journalist | editor | dramaturg | literary translator

Month: March 2017

Euro Vision

    At the Pulse of Europe rally on Munich’s Max-Joseph-Platz, 19 March. Photograph: Christine Madden

MORE than a thousand people attended a Pulse of Europe rally in Munich on Sunday, 19 March,  joining thousands across Germany and other locations in Europe – including Galway, for which the crowd on Munich’s Max-Joseph-Platz gave a big cheer.

Waving flags and banners, the assembled crowd listened to speakers expounding on their personal experiences of Europe and the importance of the EU to them as private individuals, workers and professionals, community members and citizens.

Scottish Saltire waves at Pulse of Europe rally. Photograph: Christine Madden

And although Britain and Scotland seem currently to be wrestling out their differences regarding union – EU and UK – membership, several of the attendees at today’s rally demonstrated their support for Scottish membership in the EU.

Pulse of Europe, a non-party-affiliated citizens’ initiative to defy the rise of far-right and racist politics in Europe, has begun holding rallies in German cities every Sunday. Their goal, according to the website, is “nothing less than the preservation of the confederation in order to secure peace and guarantee individual freedom, justice and legal security”.

Father and son show their support for the EU. Photograph: Christine Madden

One hundred years ago, stated one speaker, European countries were at war with one another. Now, symbolised by the stars on the blue field in the EU flag, they are members of a political and economic union and – despite disagreements – at peace. The stability of the union and friendly understanding among these nations is a gift that should be valued and treasured and protected.



EU-enthusiast trumpets his support at the Pulse of Europe rally. Photograph: Christine Madden

Munich rally attendees welcoming Scotland in the EU – “Your vote, your future”, the empty star labelled “space for Scotland”. Photograph: Christine Madden

Rebels with a cause

Sarah Bakewell, author of How to Live, or a Life of Montaigne, and At the Existentialist Cafe, tells her Munich audience why existentialism is the rock-and-roll side of philosophy

Writer Sarah Bakewell, author of ‘At the Existentialist Cafe’, signing books at the Literaturhaus München. Photograph: Christine Madden

AT THE RISK of looking like the PR for Munich’s Literaturhaus, here’s another report on an event in their programme. Apparently English writer Sarah Bakewell doesn’t often tour, but she made an exception and paid the venue an exclusive visit to promote her engaging book, At the Existentialist Café. In a question-and-answer session with Austrian literary critic Sigrid Löffler, with passages from the book read by German actor and singer Wiebke Puls, Bakewell described her enduring love affair with existentialism with easy-going humour and enthusiasm. Better than straight philosophy, Bakewell’s book invites us into the cafés and jazz clubs with the existentialists, whose lives she describes with the arch affection of an intimate. Löffler describes Bakewell as the “master of presenting images in relaxed, chatty language”.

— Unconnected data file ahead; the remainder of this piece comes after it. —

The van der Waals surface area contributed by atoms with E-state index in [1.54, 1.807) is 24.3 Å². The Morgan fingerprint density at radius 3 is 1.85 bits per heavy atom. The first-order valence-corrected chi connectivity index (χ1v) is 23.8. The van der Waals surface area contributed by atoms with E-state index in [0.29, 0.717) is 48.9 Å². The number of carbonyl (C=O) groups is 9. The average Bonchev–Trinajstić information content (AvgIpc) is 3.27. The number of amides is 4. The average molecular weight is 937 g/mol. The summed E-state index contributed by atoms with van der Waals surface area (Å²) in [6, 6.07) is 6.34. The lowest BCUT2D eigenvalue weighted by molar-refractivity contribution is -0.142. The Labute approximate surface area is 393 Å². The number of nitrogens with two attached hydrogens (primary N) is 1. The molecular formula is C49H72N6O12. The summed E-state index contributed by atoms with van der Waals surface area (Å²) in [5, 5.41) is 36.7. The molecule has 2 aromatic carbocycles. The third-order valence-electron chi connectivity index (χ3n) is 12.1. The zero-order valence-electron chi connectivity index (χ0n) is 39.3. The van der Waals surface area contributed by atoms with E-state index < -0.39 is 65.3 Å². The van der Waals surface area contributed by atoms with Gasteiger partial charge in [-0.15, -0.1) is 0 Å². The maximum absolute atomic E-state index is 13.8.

Any apprehensions of a dry-as-dust scholastic treatment of a supposedly defunct philosophical movement should be dispelled by the book’s subtitle: ‘Freedom, Being and Apricot Cocktails’. The philosophers inhabiting this engaging book Jean-Paul Sartre, Simone de Beauvoir, Albert Camus and others had gained a reputation for being worthy, serious, embodiments of “stuffy old Europe” in American circles. But, argues Bakewell, these people were the rock-and-roll celebrities of mid 20th-century Paris, where they represented youth, rebellion and (sexual) freedom.

Far from propounding a rarefied body of thought, distanced from the world we inhabit, the existentialists were writing about “the problems of living, of the world, of love, of desire and what it means to be a human being”, says Bakewell. Their philosophy is imbued with passion and immediacy, which is why, she says, “existentialism never goes out of fashion for 16-year-olds” – a reference to her own discovery of their dynamic work when she was a teenager.

They felt their ideas had the power to change the world

They also sometimes acted like teenagers, quarrelling and falling out with one another. But, as Bakewell explains, this is because they their ideas mattered so much to them, that they felt their ideas had the power to change the world.

They lived with an admirable intensity and immediacy that we, in our technology-addicted world, no longer seem to feel. Separating ourselves from the bold fact of our physicality, the active reality of our existence, we crave easy thrills and, often virtual, distraction and disruption – nothing like the rebellion and revolt the existentialists thought, felt, advocated and put into practice.

Existentialism, Bakewell believes, has a new validity and urgency in the 21st century. “The existentialists asked questions that we need to think about now,” she states, “the big question of freedom.” The leaching of our freedom in the current political climate, she says, is accompanied by scientific discoveries about the brain, that we don’t make conscious decisions, that we’re ruled by hormones, etc. “It’s an old argument with scientific justification,” she explains, “but it doesn’t answer the question of freedom: what is my life and what am I going to do with it?”


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